The People vs. Larry Flynt: Special Edition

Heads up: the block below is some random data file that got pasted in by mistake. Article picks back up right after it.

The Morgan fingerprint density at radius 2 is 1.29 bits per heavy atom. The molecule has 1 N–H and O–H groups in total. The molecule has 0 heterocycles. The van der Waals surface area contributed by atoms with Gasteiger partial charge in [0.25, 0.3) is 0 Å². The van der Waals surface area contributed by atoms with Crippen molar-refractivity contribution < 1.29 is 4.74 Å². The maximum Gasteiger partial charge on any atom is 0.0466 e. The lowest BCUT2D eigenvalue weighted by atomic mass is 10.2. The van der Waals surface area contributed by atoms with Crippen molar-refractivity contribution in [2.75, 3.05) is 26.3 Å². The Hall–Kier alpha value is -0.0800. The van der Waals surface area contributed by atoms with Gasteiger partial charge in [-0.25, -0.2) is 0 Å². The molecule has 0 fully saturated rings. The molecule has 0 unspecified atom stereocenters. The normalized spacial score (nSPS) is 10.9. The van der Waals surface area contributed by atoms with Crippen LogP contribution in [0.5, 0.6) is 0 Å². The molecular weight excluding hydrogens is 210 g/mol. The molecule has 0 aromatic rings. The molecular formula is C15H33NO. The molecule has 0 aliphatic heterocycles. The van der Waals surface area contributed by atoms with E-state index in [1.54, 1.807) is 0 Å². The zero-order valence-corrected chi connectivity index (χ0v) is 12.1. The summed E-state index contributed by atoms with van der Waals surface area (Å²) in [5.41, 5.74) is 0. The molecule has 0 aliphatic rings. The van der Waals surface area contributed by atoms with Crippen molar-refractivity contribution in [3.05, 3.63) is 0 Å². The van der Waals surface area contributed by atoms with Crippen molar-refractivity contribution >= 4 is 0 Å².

As a man who's made his career not simply courting, but taking unspeakable liberties, with bad taste, Larry Flynt is an obvious poster child for the ongoing battle against any attempted subversion of the First Amendment. But as a sympathetic figure in his life's story, he's a very unlikely hero. And yet, as a free-speech tract, Dionysian tragedy, or Horatio Alger fable pelvis-deep in the seedy world of pornography, The People vs. Larry Flynt is none of these things brilliantly, but all of them to very entertaining effect. Directed by that devoted chronicler of irrepressible eccentricity, Milos Forman, the film is an altered, massively cleaned-up panorama of Larry Flynt's tumultuous life that, as is typical of the genre, plays fast and loose with its chronology of events as it builds toward the smut peddler's ultimate deliverance at the hands of the Supreme Court. The film begins amusingly with Flynt's rural Kentucky upbringing, where the enterprising adolescent made a meager profit as a bootlegger. Twenty years later, we find Flynt (Woody Harrelson) operating a dingy Cincinnati strip joint. Ever on the hunt for a way to supplement his income, Flynt gets the idea for a newsletter featuring photographs of his club's "talent," which balloons into the full-blown publication of Hustler magazine. Of course, the periodical becomes a raging success, eventually running Flynt afoul of the local authorities and landing him in jail on charges of indecency. At this point, The People vs. Larry Flynt could've concentrated on the thorny relationship between Flynt and his lawyer Alan Isaacman (Edward Norton). However, Forman and his scenarists divide their sympathies, delving into Flynt's tempestuous relationship with his wife Althea (Courtney Love). who delivers a pretty sensational performance and gives the film its heart. As for Flynt, he remains a puzzling figure, if only because the equation of the man simply doesn't coalesce. But Flynt does get his day in the highest court of the land in a galvanizing scene that smashingly dramatizes the court transcript to make a cogent and passionate plea for the upholding of our most precious civil right. Columbia TriStar presents The People vs. Larry Flynt in a fine anamorphic transfer (2.35:1) with Dolby Digital 5.1 audio. This is a tremendous upgrade of the film's earlier bare-bones DVD release that includes two commentaries, one from the writers and the other from cast members Harrelson, Love, and Norton. There are also two brand-new featurettes: "Free Speech or Porn?" (30 min.), which is a look back at the film's behind-the-scenes troubles, and "Larry Flynt Exposed" (29 min.), a much more factual account of the pornographer's sordid life. Also on board are also two deleted scenes, a reprint of a New York Times capsule review by Frank Rich, cast and crew filmographies, and trailers. The keep-case is bound by a semi-transparent plastic slipcover.